There is a great deal to admire in Hochman’s panoramic essay. I largely agree that contemporary politics is characterized by a nakedly Nietzschian power grab by groups devoid of higher moral purpose, and that this has come to characterize much of both the left and the right. I also think there is something to Hochman’s contention that identitarian postmodern conservatism has drawn considerable inspiration from the identity politics of the postmodern left, or, to use David Harvey’s neologism, various iterations of “militant particularism.” As Corey Robin observes in The Reactionary Mind, conservatives have a long history of appropriating the rhetoric and even outlook of progressives in order to combat their adversaries—undermining the master’s house with his own tools. This was given insufficient attention in my books, and Hochman is right to bring it up.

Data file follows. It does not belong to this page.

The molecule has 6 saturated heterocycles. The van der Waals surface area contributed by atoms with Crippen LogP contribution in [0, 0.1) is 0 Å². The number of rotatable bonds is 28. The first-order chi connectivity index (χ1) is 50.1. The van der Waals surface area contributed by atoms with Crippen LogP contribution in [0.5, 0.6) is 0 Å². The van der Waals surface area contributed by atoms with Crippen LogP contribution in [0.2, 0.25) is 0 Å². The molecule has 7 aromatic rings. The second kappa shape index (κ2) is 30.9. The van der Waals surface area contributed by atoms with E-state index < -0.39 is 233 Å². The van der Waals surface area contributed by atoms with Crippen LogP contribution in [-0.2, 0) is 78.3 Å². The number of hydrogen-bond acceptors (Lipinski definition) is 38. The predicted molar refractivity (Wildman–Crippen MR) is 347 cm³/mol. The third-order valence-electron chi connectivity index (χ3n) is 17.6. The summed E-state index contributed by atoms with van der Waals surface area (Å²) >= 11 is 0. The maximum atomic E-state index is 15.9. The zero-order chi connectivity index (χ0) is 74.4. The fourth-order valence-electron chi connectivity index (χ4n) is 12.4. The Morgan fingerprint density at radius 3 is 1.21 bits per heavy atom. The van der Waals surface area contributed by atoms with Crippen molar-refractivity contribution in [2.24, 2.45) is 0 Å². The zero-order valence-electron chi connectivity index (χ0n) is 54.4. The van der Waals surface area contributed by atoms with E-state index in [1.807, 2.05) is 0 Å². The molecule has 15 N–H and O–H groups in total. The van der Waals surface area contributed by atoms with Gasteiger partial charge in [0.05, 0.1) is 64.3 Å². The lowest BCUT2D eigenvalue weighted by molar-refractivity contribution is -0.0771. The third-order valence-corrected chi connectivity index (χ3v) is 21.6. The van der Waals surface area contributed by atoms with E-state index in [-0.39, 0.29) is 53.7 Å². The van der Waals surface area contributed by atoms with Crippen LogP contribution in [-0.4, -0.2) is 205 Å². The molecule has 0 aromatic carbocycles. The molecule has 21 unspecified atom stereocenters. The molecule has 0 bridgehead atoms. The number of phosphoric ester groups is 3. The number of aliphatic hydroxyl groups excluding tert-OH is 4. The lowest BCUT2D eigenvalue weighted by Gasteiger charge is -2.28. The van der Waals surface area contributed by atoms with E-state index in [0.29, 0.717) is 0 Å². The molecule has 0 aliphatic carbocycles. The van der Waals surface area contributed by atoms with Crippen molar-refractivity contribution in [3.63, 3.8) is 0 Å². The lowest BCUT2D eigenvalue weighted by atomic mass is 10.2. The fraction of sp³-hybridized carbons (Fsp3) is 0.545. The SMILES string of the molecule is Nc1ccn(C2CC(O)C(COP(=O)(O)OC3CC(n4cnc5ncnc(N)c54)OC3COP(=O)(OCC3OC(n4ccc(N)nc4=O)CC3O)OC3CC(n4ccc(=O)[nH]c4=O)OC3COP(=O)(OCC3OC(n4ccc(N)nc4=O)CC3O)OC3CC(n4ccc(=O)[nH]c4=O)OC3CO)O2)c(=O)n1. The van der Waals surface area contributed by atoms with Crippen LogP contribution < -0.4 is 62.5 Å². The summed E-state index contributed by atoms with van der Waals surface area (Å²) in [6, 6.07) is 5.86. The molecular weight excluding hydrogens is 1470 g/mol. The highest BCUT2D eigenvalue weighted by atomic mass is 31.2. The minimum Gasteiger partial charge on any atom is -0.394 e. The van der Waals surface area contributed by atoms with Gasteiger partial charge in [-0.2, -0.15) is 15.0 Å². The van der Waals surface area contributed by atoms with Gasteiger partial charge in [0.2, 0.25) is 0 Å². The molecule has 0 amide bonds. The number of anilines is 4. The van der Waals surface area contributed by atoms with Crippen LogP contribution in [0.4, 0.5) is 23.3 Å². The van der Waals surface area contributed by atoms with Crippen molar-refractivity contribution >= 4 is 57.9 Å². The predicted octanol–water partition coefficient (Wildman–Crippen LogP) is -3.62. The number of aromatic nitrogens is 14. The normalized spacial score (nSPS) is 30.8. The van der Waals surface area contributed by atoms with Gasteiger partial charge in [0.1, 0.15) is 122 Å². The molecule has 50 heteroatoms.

However, I do not think we should place too much explanatory power on the idea that the right is merely parroting the tropes of the left. On the surface, this may well be correct, but it doesn’t explain why the general shift to postmodern identity politics took place. What was its appeal, and why has it come to the fore in our time? We need to look more deeply into how classical liberalism, capitalism and secularism generated the conditions for detached individualism to emerge. In a godless world, where each individual is framed as a consumer, responsible for the private pursuit of her subjective vision of happiness, but under conditions of deepening economic precarity and inequality for millions, should we be surprised that many people have become relativistic nihilists? This runs a lot deeper than the surface politics of left and right. The solution shouldn’t be to abandon liberalism—as many postmodern conservatives want—but to rejuvenate it along more democratic and participatory lines, giving each individual a more immediate say in her community and empowering her to develop her capabilities more thoroughly.